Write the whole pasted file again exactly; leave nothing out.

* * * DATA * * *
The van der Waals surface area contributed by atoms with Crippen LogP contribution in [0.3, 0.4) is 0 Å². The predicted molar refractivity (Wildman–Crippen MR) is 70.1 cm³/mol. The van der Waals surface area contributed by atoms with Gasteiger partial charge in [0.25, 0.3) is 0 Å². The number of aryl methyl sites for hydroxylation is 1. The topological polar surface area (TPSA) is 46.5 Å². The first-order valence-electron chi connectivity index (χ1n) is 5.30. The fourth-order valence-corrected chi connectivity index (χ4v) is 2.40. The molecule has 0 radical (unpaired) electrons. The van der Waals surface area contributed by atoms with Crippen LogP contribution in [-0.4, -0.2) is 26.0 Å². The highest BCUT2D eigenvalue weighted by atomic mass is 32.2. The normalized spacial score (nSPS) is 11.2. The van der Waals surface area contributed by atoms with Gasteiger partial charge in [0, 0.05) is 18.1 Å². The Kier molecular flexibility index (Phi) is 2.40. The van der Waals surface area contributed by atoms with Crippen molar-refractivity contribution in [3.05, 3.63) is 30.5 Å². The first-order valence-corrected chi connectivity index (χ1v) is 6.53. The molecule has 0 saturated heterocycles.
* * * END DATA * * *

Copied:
The van der Waals surface area contributed by atoms with Crippen LogP contribution in [0.3, 0.4) is 0 Å². The predicted molar refractivity (Wildman–Crippen MR) is 70.1 cm³/mol. The van der Waals surface area contributed by atoms with Gasteiger partial charge in [0.25, 0.3) is 0 Å². The number of aryl methyl sites for hydroxylation is 1. The topological polar surface area (TPSA) is 46.5 Å². The first-order valence-electron chi connectivity index (χ1n) is 5.30. The fourth-order valence-corrected chi connectivity index (χ4v) is 2.40. The molecule has 0 radical (unpaired) electrons. The van der Waals surface area contributed by atoms with Crippen LogP contribution in [-0.4, -0.2) is 26.0 Å². The highest BCUT2D eigenvalue weighted by atomic mass is 32.2. The normalized spacial score (nSPS) is 11.2. The van der Waals surface area contributed by atoms with Gasteiger partial charge in [0, 0.05) is 18.1 Å². The Kier molecular flexibility index (Phi) is 2.40. The van der Waals surface area contributed by atoms with Crippen molar-refractivity contribution in [3.05, 3.63) is 30.5 Å². The first-order valence-corrected chi connectivity index (χ1v) is 6.53. The molecule has 0 saturated heterocycles.